BROOKSVILLE – Organizers of a red-light camera rally planned for Tuesday hope enough city residents will sign a petition to get a red-light camera referendum on the November 2014 ballot.
Pat and Shirley Miketinac, local activists who oppose red-light cameras and frequently address the city council and county commission on the issue, stood outside Brooksville City Hall on Wednesday evening gathering signatures as residents gathered for a budget hearing. Those wishing to sign the petition must live in the city of Brooksville.
Shirley Miketinac said she has fewer than 100 of the 477 votes needed to put the issue on the ballot, and City Council members Frankie Burnett and Joe Bernardini signed the petition. The 477 petitions must be submitted by May 19, 2014, to get on the November 2014 general election.
The rally will be held from 9 a.m. to 12 noon on Tuesday next to Brooksville City Hall and WWJB along Howell Avenue.
Miketinac said the petitions are available at local businesses, including Weeks Hardware, Main Street Eatery, WWJB, Osmond Printing and Green World Path, as well as County Commissioner Jim Adkins’ office.
Petitions should be signed at the locations, Miketinac said, so they can be submitted to the Supervisor of Elections office in one batch.
“Putting it on the ballot gives the citizens of Brooksville the opportunity to make the decision,” Miketinac said.
The city of Brooksville first introduced the red-light camera program in 2008, suspended it in mid-2010 and reinstated the program in mid-2012.
In 2013, county commissioners realized two of the city’s 16 red-light cameras were on county-owned property and asked the cameras be removed. The cameras remain in place at Cobb Road and Jefferson Street and at U.S. 41 and Wiscon Road. County Commissioner Jim Adkins has repeatedly called for a voter referendum.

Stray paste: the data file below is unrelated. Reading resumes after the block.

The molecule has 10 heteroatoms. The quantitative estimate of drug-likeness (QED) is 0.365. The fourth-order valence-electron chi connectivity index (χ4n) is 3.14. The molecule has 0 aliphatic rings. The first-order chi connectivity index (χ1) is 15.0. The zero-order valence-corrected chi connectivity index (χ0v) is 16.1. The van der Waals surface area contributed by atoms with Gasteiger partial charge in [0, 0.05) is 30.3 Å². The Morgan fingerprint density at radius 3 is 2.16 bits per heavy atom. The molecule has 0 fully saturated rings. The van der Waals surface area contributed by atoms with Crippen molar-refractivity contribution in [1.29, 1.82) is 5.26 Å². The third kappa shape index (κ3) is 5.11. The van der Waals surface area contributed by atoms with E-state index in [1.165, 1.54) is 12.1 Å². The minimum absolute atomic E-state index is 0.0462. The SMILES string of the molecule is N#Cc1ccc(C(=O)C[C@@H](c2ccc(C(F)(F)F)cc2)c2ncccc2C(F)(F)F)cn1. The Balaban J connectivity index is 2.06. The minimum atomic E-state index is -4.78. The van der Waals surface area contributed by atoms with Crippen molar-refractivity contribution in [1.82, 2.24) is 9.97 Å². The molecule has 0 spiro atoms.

In June, county engineers tweaked yellow- and red-light clearance times per a new Florida Department of Transportation formula. Many anticipated slightly longer yellow-light times, but the final adjustments showed the majority of lights were shortened rather than extended.
Meanwhile, many motorists who decided to challenge their citations have successfully had their cases dismissed in court. Florida Attorney General Pam Bondi is expected to attend a hearing in Judge Donald Scaglione’s court on Friday afternoon.
During a city council meeting last month, about 15 city and county residents spoke out against the practice of ticketing motorists by mail instead of by a police officer. Among the voices were a mother who said the numerous tickets she’s received – at $158 each – are a strain on her marriage and family finances, a Vietnam veteran who said the flashing cameras give him flashbacks, as well as a local business owner who called for Brooksville Police Chief George Turner to step down or be fired for his “incompetence.”
At the Aug. 19 meeting, Shirley Miketinac said between July 2013 and June 2013 the city collected more than $2.3 million for more than 14,000 citations.
Miketinac said “the fruits of our labor” are handed over to Tallahassee and the Sensys camera company, money that could instead be spent in Brooksville.
“Somebody up here please be a hero and remove the red-light cameras,” Miketinac said.
After the meeting, Mayor Lara Bradburn said she hoped city and county residents would focus their time and effort on the “positive things” happening in the community, and work instead on building the city up instead of tearing it down.
Bradburn also has disputed the idea that Brooksville has the highest number of per capita red-light camera citations in the state.